During a panel discussion at the Commodities Week conference in London last week, Jeffrey Currie, head of commodities research at Goldman Sachs, called gold and other precious metals a "slam-dunk" sell once the fiscal crisis in Washington was resolved.
The deal struck by Congress Wednesday only reopens the government until January 15 and raises the debt ceiling until February 7, so it hasn't quite been resolved yet. As a result, it seems as if chances are increasing that the Federal Reserve will continue to delay tapering back its quantitative easing program.
In a note to clients today, Currie says he's not ready to short gold just yet:
Gold is still waiting for data confirmation of a US rebound that can support tapering even as the lack of a lasting US resolution could delay tapering
Gold is back to where it was when the US debt ceiling debates started, as the risks of deferred tapering erased any optimism that was generated late last week. We continue to argue that the key to the gold outlook is data that shows a strong US recovery and gives the market confidence that tapering will begin. We still believe that this is the key trigger for gold prices even as the risks of deferred tapering have increased. Accordingly, we still expect gold to trade close to our near-term target of $1300/toz until the end of this year when our economists expect economic data to begin to show some confirmation of the economic improvement embedded in the 2014 US outlook.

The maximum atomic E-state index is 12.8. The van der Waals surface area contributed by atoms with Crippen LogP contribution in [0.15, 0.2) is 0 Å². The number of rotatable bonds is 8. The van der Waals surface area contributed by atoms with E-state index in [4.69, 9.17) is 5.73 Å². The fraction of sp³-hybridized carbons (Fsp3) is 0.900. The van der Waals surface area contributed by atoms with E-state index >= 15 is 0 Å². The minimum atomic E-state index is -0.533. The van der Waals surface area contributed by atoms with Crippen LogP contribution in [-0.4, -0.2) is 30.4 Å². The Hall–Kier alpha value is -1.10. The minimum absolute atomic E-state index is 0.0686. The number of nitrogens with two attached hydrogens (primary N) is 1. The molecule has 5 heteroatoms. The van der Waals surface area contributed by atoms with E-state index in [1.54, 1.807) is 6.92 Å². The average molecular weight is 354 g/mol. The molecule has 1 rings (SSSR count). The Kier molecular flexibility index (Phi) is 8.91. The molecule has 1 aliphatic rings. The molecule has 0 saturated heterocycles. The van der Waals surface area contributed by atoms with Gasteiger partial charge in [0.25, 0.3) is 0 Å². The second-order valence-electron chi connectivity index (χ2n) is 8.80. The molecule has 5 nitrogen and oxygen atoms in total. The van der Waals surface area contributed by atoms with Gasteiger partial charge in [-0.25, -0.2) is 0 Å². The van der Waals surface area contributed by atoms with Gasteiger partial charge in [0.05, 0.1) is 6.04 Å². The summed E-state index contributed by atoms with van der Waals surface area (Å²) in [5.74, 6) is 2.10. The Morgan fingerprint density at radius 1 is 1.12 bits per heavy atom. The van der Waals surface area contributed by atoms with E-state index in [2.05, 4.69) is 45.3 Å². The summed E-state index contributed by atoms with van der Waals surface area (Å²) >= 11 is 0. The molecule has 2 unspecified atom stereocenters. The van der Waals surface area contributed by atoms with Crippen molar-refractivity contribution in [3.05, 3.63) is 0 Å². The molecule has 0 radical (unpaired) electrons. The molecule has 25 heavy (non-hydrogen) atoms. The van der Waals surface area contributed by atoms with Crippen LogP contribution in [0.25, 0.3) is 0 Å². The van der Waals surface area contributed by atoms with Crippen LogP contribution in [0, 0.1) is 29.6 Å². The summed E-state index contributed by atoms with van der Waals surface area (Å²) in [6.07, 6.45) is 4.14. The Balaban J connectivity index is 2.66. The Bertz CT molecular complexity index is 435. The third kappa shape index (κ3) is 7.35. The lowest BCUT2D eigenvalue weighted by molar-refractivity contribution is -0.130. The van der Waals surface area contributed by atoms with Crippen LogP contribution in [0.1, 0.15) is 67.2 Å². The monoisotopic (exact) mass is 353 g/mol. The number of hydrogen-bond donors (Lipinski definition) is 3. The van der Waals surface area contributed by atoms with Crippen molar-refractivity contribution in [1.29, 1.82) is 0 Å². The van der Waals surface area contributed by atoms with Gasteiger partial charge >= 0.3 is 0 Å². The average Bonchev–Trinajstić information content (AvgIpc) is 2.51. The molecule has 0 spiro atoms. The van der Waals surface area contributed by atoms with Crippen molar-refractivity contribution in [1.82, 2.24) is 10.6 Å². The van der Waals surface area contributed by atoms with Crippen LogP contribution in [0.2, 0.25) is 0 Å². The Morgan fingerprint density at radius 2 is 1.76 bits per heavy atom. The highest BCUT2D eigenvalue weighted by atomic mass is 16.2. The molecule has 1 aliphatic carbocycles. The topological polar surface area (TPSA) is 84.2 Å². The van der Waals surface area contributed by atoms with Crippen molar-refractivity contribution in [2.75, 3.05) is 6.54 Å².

This more optimistic 2014 US economic outlook is what drives our economists’ expectations for tapering next year (whether it starts in December, March or June), which combined with a stronger dollar and weaker emerging market currencies, suggests that the investment and monetary demand for gold will create significant downside risks for gold prices in 2014. Accordingly, we are maintaining our end of 2014 gold price target of $1050/toz.
Today, gold is trading around $1315 an ounce.
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